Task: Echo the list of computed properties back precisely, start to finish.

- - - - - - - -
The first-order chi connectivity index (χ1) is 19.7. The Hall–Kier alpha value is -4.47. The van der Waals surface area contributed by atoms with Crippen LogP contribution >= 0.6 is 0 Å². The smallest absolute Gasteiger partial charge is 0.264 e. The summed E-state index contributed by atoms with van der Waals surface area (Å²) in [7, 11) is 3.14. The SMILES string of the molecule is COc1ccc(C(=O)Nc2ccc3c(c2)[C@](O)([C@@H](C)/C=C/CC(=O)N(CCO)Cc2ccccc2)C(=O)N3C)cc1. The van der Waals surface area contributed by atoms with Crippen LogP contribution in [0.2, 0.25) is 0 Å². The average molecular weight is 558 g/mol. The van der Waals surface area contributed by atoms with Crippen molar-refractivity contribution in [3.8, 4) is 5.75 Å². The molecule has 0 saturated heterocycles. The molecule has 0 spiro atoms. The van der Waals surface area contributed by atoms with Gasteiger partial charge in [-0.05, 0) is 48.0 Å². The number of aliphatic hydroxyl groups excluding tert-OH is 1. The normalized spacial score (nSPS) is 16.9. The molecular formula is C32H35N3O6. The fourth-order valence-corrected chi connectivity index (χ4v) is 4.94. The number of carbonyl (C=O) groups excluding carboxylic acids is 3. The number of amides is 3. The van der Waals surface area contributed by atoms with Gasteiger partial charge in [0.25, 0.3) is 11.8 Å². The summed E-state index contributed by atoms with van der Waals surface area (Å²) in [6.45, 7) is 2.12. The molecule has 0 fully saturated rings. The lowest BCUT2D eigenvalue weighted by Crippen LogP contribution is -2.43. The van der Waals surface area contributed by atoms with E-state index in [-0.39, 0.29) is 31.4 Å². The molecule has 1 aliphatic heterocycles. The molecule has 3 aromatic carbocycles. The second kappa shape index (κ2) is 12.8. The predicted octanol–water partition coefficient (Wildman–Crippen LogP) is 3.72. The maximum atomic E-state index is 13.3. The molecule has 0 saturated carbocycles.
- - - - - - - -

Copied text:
The first-order chi connectivity index (χ1) is 19.7. The Hall–Kier alpha value is -4.47. The van der Waals surface area contributed by atoms with Crippen LogP contribution >= 0.6 is 0 Å². The smallest absolute Gasteiger partial charge is 0.264 e. The summed E-state index contributed by atoms with van der Waals surface area (Å²) in [7, 11) is 3.14. The SMILES string of the molecule is COc1ccc(C(=O)Nc2ccc3c(c2)[C@](O)([C@@H](C)/C=C/CC(=O)N(CCO)Cc2ccccc2)C(=O)N3C)cc1. The van der Waals surface area contributed by atoms with Crippen LogP contribution in [0.2, 0.25) is 0 Å². The average molecular weight is 558 g/mol. The van der Waals surface area contributed by atoms with Crippen molar-refractivity contribution in [3.8, 4) is 5.75 Å². The molecule has 0 saturated heterocycles. The molecule has 0 spiro atoms. The van der Waals surface area contributed by atoms with Gasteiger partial charge in [-0.05, 0) is 48.0 Å². The number of aliphatic hydroxyl groups excluding tert-OH is 1. The normalized spacial score (nSPS) is 16.9. The molecular formula is C32H35N3O6. The fourth-order valence-corrected chi connectivity index (χ4v) is 4.94. The number of carbonyl (C=O) groups excluding carboxylic acids is 3. The number of amides is 3. The van der Waals surface area contributed by atoms with Gasteiger partial charge in [0.25, 0.3) is 11.8 Å². The summed E-state index contributed by atoms with van der Waals surface area (Å²) in [6.45, 7) is 2.12. The molecule has 0 fully saturated rings. The lowest BCUT2D eigenvalue weighted by Crippen LogP contribution is -2.43. The van der Waals surface area contributed by atoms with E-state index in [-0.39, 0.29) is 31.4 Å². The molecule has 1 aliphatic heterocycles. The molecule has 3 aromatic carbocycles. The second kappa shape index (κ2) is 12.8. The predicted octanol–water partition coefficient (Wildman–Crippen LogP) is 3.72. The maximum atomic E-state index is 13.3. The molecule has 0 saturated carbocycles.